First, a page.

A Better Rest


by Mike Ratliff

For he is our God, and we are the people of his pasture, and the sheep of his hand. Today, if you hear his voice, do not harden your hearts, as at Meribah, as on the day at Massah in the wilderness, when your fathers put me to the test and put me to the proof, though they had seen my work. For forty years I loathed that generation and said, “They are a people who go astray in their heart, and they have not known my ways.” Therefore I swore in my wrath, “They shall not enter my rest.” (Psalms 95:7-11 ESV)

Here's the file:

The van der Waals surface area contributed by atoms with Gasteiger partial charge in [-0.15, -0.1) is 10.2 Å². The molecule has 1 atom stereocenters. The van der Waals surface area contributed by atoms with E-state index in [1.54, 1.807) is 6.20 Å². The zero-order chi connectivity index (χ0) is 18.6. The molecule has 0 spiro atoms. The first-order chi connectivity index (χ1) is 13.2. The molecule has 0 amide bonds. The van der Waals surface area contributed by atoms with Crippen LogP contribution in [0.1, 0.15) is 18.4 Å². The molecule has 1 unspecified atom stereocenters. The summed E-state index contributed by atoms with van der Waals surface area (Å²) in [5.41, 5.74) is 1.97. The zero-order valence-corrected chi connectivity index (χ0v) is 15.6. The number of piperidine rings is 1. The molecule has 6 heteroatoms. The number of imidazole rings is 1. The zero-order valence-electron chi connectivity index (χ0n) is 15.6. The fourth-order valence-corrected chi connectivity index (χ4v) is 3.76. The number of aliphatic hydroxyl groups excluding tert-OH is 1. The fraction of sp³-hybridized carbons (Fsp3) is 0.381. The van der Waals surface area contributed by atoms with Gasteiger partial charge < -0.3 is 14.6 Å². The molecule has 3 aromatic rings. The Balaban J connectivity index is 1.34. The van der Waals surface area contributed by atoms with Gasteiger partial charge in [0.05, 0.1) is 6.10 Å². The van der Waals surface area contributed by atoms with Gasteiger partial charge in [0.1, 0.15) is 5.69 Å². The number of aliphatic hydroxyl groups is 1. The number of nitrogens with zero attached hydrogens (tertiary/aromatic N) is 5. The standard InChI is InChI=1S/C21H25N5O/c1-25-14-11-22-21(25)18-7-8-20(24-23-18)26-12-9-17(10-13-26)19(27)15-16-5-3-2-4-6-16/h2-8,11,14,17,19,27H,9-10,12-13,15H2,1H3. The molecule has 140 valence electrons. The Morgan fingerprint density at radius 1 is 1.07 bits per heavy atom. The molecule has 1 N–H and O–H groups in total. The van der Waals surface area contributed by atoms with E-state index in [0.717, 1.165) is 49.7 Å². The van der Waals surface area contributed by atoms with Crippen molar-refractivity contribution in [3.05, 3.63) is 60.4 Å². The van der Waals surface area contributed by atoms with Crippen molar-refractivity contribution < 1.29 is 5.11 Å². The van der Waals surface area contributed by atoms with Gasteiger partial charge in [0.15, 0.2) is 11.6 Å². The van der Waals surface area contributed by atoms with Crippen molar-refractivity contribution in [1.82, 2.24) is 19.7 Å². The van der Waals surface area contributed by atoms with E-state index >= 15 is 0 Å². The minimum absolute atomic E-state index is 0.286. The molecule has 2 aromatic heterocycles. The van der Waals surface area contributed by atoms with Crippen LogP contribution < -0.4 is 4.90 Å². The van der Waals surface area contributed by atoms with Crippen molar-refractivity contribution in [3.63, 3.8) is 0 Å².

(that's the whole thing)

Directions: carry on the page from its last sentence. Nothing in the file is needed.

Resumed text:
In last night’s post, Belief and Unbelief, we looked at Hebrews 3:7-19, which is the first part of the writer of Hebrews’ exposition of Psalms 95:7-11. This part of Psalms 95, a song of praise, is a call for professors of faith to not harden their hearts like the Israelites in the Exodus, but to believe and obey God and, therefore, enter into His rest. In last night’s post I used Hebrews 3:7-11 to contrast those who have faith from those who do not. Those with the faith that saves, πιστις, believe God and obey Him. These will enter into God’s rest. On the other hand, those in unbelief, απιστιας, do not believe God and, therefore, disobey Him. I used this contrast in an attempt to show how the Emergent form of “Christianity” is not Christianity at all because it is based entirely in απιστιας. This is true because its leaders attack God’s Truth as absolute truth. In fact, they elevate uncertainty about everything as a virtue and attempt to say that certainty about anything is arrogance in action.  Continue reading